Is The Four-Day Working Week Progressive?
There is a movement to move from the five-day working week to four.
‘Less Work, Same Pay’ anyone?
But before we jump in too quickly to the three-day weekend. This article excerpt (you can read the full article here) asks is it really progressive for workers to rely on handouts from management?
A clue might be in the origin of five-day week…
Ever wondered why you have that Zoom Update Meeting exactly every seven days?
4,000 years ago in Mesopotamia, it was believed that there were seven planets in the Solar System. The reason we have 10 am Monday Zoom Project Meetings every seventh day is not for a particular business reason — it’s because of the Babylonians.
In England in the 1800s, it was common to work 6 days a week, for 12 hours a day. Sunday was meant to be a day to rest. But some workers partied too hard and couldn’t face going to the factory on Monday morning (ever had this feeling?). Eventually, the factory owners negotiated a half-day on Saturday in exchange for turning up on time on Monday morning.
So somewhere between sky-gazing in ancient Mesopotamia to ‘Hangover Mondays’ in Manchester, we ended up with the five-day working week.
Since the 1800s, the average working hours have steeply declined.
As you can see from the chart below, full-time work is 20 or even 30 hours less every week than in the 19th century.
One of the think-tanks promoting the four-day week, Autonomy, highlight the importance of union-led improvements to working conditions in the industrialised era. There has been undeniable progress.
In this context, moving to a four-day week is an improvement on the original bobbins six-day week of the sweatshops of 19th Century Manchester.
We might well see the four-day week becoming a popular policy in future general elections. It is more likely to be considered in the public sector, and there would be complex public pensions and taxation implications to work through.
Wage increases to help families pay for rising inflation will be welcome.
But how will this be paid for? Historically wage increases come from increasing shop prices, reduce company profits, or greater productivity.
This proposition might be popular with workers, but is it a progressive policy?
Solutions that have worked in the industrial-age aren’t necessarily going to work in less unionised service economies such as the UK.
The traditional job has given us incredible societal benefits in the past, but can’t be relied on in the future.
As work unbundles, it will reorganize into interesting new forms, some completely new and some reinventing the old.
Technology developments are enabling platform cooperatives and digital guilds, decentralised autonomous organisations DAOs. The tokenisation of assets is allowing individuals to own and monetise their IP, credentials and contributions. This should give both fans of Adam Smith and Friedrich Engels some food for thought.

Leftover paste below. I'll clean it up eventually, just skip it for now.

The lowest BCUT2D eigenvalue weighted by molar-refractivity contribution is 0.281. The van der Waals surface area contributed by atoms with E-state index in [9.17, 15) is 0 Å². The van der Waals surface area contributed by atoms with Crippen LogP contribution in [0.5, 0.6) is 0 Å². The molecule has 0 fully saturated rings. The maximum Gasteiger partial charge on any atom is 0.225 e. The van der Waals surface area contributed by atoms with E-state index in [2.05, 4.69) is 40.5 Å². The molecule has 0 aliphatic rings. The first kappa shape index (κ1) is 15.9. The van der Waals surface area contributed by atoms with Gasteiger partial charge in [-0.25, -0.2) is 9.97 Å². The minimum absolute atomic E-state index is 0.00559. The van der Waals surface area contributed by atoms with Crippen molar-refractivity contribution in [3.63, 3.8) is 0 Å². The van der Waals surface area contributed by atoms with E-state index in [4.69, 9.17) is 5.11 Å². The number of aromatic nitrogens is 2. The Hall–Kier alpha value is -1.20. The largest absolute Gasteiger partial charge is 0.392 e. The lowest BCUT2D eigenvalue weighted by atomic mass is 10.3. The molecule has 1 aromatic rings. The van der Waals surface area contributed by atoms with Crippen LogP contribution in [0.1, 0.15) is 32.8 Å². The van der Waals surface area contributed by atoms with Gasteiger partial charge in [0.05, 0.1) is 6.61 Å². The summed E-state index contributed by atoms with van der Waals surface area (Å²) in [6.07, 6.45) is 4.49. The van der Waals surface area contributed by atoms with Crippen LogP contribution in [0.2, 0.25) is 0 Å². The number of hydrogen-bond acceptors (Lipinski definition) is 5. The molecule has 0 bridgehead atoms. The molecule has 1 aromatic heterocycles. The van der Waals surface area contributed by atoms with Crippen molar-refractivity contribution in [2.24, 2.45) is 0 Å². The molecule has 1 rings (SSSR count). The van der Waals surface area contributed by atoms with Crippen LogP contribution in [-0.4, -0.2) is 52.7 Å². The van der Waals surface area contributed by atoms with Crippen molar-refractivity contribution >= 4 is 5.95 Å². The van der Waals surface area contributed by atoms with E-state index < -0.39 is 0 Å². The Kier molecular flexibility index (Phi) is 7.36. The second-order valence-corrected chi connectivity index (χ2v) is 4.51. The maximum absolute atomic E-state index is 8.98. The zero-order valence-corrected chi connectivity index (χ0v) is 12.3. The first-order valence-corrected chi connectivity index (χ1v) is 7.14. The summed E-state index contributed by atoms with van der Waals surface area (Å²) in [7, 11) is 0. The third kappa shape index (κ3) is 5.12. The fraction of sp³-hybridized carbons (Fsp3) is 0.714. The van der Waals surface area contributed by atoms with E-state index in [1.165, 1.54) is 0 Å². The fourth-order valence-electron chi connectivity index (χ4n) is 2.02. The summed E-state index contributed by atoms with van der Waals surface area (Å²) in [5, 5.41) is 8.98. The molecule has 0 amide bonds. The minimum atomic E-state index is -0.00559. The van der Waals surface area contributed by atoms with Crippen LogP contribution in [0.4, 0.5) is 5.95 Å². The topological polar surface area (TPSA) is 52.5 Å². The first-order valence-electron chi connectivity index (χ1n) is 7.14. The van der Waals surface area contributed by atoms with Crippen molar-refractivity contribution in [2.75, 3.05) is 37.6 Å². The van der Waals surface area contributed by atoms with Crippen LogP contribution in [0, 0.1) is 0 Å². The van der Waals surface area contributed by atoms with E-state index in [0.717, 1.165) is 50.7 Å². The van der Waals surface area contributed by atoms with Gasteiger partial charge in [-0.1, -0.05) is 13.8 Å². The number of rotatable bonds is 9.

Our Workforce has changed since the 1800s.
- We can now access quality 24x7 streaming entertainment.
- We are in a loneliness epidemic.
- We don’t need to endure a painful job to pay for expensive status symbols to find a mate.
- We can earn and learn in hundreds of ways.
- Workers want more flexibility, autonomy, and equity.
- We are in an era where we have had to helicopter money to hundreds of millions to pay for essential living costs.
- Workers have re-priced their leisure time and expectations from work. For many the story is The Great Flourishing, not The Great Resignation which is an employer-centric term.
Society needs solutions to improve financial security and the safety net.
Allowing people to move more confidently and securely between work contracts (🙋♀️Denmark) is part of the conversation. The discussion around Universal Basic Income will gradually include an extension of universal basic services.
Redistribution is needed in the 21st Century, but needs to be reframed to the context of the Digital Covid age, not the textile factories of the 19th Century.
Any challenge to the sanctity of Job will not get support from the unions (who are funded by unionised jobs) and traditional left parties (funded by the unions).
One hypothesis on the rise of populist politics is because of the lack of coherent vision by the left on the ‘post-job’ economy.
Policy-makers need to bypass 20th-century cures for 21st-century challenges and develop modern solutions.
Telling workers they should ‘work Four Days a Week because it is good for you’, is straight out of the ‘Command and Control Manual’ of 1800s factories.
Workers want more autonomy, not an employer-imposed gift from management.
- Bobbins to the Six-Day Working Week
- The Four Day Week Movement
- If the Four-Day Week is the Organisational Answer, then What is the Question?
- Does The Workforce Want a Four Day Week?
- Some Work Design Prompts
- Designing Work for the 21st Century
Andrew Spence is an independent Workforce Strategist.